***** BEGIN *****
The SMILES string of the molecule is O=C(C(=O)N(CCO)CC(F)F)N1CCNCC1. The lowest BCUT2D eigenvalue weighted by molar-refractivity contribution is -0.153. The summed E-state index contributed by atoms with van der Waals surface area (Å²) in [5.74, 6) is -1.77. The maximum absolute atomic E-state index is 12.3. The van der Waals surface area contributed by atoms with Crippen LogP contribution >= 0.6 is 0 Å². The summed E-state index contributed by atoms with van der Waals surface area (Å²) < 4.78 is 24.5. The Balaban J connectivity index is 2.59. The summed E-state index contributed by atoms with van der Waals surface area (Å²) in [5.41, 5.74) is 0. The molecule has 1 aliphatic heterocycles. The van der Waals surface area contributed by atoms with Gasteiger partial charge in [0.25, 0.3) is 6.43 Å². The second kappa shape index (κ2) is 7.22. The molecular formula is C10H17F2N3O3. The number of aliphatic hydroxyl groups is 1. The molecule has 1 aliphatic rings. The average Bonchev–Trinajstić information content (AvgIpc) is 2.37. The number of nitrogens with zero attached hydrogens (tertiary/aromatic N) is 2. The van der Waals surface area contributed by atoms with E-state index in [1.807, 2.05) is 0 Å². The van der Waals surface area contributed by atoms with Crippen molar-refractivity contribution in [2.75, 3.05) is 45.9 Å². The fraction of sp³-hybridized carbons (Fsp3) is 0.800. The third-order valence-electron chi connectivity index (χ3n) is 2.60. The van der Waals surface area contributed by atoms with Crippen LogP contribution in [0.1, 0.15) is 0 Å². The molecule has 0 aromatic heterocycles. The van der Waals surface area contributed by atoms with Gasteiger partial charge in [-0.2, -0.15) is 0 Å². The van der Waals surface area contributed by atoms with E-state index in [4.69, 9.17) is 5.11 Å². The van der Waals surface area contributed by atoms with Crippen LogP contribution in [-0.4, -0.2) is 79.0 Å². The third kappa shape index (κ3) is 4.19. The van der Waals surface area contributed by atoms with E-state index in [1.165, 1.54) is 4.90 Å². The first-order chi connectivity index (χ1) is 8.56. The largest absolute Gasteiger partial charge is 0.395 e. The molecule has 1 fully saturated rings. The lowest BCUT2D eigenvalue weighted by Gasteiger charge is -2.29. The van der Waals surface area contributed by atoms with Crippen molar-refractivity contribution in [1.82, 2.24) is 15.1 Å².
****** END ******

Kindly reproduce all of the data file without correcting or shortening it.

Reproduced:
The SMILES string of the molecule is O=C(C(=O)N(CCO)CC(F)F)N1CCNCC1. The lowest BCUT2D eigenvalue weighted by molar-refractivity contribution is -0.153. The summed E-state index contributed by atoms with van der Waals surface area (Å²) in [5.74, 6) is -1.77. The maximum absolute atomic E-state index is 12.3. The van der Waals surface area contributed by atoms with Crippen LogP contribution >= 0.6 is 0 Å². The summed E-state index contributed by atoms with van der Waals surface area (Å²) < 4.78 is 24.5. The Balaban J connectivity index is 2.59. The summed E-state index contributed by atoms with van der Waals surface area (Å²) in [5.41, 5.74) is 0. The molecule has 1 aliphatic heterocycles. The van der Waals surface area contributed by atoms with Gasteiger partial charge in [0.25, 0.3) is 6.43 Å². The second kappa shape index (κ2) is 7.22. The molecular formula is C10H17F2N3O3. The number of aliphatic hydroxyl groups is 1. The molecule has 1 aliphatic rings. The average Bonchev–Trinajstić information content (AvgIpc) is 2.37. The number of nitrogens with zero attached hydrogens (tertiary/aromatic N) is 2. The van der Waals surface area contributed by atoms with E-state index in [1.807, 2.05) is 0 Å². The van der Waals surface area contributed by atoms with Crippen molar-refractivity contribution in [2.75, 3.05) is 45.9 Å². The fraction of sp³-hybridized carbons (Fsp3) is 0.800. The third-order valence-electron chi connectivity index (χ3n) is 2.60. The van der Waals surface area contributed by atoms with Crippen LogP contribution in [0.1, 0.15) is 0 Å². The molecule has 0 aromatic heterocycles. The van der Waals surface area contributed by atoms with Gasteiger partial charge in [-0.2, -0.15) is 0 Å². The van der Waals surface area contributed by atoms with E-state index in [4.69, 9.17) is 5.11 Å². The van der Waals surface area contributed by atoms with Crippen LogP contribution in [-0.4, -0.2) is 79.0 Å². The third kappa shape index (κ3) is 4.19. The van der Waals surface area contributed by atoms with E-state index in [1.165, 1.54) is 4.90 Å². The first-order chi connectivity index (χ1) is 8.56. The largest absolute Gasteiger partial charge is 0.395 e. The molecule has 1 fully saturated rings. The lowest BCUT2D eigenvalue weighted by Gasteiger charge is -2.29. The van der Waals surface area contributed by atoms with Crippen molar-refractivity contribution in [1.82, 2.24) is 15.1 Å².